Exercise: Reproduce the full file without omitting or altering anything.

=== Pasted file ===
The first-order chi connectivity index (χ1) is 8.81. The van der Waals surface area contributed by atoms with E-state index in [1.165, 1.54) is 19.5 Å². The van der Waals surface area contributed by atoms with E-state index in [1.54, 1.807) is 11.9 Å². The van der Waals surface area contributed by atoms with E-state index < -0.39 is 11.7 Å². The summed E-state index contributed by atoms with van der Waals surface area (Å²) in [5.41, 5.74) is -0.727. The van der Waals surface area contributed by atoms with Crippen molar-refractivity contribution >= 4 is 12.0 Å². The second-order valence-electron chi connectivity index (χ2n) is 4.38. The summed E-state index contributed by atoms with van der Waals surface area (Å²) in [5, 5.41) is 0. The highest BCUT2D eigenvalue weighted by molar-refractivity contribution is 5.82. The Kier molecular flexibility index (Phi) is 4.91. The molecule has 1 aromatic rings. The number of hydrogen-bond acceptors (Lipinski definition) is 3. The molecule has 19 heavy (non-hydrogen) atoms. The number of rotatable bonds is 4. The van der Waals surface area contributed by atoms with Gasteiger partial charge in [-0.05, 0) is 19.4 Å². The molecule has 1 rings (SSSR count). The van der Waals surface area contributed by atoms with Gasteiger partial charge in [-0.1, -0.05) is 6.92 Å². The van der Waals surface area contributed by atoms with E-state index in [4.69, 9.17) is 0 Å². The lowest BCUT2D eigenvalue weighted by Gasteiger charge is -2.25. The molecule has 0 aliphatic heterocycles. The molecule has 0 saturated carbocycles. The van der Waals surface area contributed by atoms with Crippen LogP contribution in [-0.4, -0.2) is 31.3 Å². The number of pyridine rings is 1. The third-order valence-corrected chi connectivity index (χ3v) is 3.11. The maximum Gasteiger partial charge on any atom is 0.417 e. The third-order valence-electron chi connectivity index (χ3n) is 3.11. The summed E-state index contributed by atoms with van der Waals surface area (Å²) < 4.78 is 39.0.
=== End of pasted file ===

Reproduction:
The first-order chi connectivity index (χ1) is 8.81. The van der Waals surface area contributed by atoms with E-state index in [1.165, 1.54) is 19.5 Å². The van der Waals surface area contributed by atoms with E-state index in [1.54, 1.807) is 11.9 Å². The van der Waals surface area contributed by atoms with E-state index < -0.39 is 11.7 Å². The summed E-state index contributed by atoms with van der Waals surface area (Å²) in [5.41, 5.74) is -0.727. The van der Waals surface area contributed by atoms with Crippen molar-refractivity contribution >= 4 is 12.0 Å². The second-order valence-electron chi connectivity index (χ2n) is 4.38. The summed E-state index contributed by atoms with van der Waals surface area (Å²) in [5, 5.41) is 0. The highest BCUT2D eigenvalue weighted by molar-refractivity contribution is 5.82. The Kier molecular flexibility index (Phi) is 4.91. The molecule has 1 aromatic rings. The number of hydrogen-bond acceptors (Lipinski definition) is 3. The molecule has 19 heavy (non-hydrogen) atoms. The number of rotatable bonds is 4. The van der Waals surface area contributed by atoms with Gasteiger partial charge in [-0.05, 0) is 19.4 Å². The molecule has 1 rings (SSSR count). The van der Waals surface area contributed by atoms with Gasteiger partial charge in [-0.1, -0.05) is 6.92 Å². The van der Waals surface area contributed by atoms with E-state index in [4.69, 9.17) is 0 Å². The lowest BCUT2D eigenvalue weighted by Gasteiger charge is -2.25. The molecule has 0 aliphatic heterocycles. The molecule has 0 saturated carbocycles. The van der Waals surface area contributed by atoms with Crippen LogP contribution in [-0.4, -0.2) is 31.3 Å². The number of pyridine rings is 1. The third-order valence-corrected chi connectivity index (χ3v) is 3.11. The maximum Gasteiger partial charge on any atom is 0.417 e. The third-order valence-electron chi connectivity index (χ3n) is 3.11. The summed E-state index contributed by atoms with van der Waals surface area (Å²) < 4.78 is 39.0.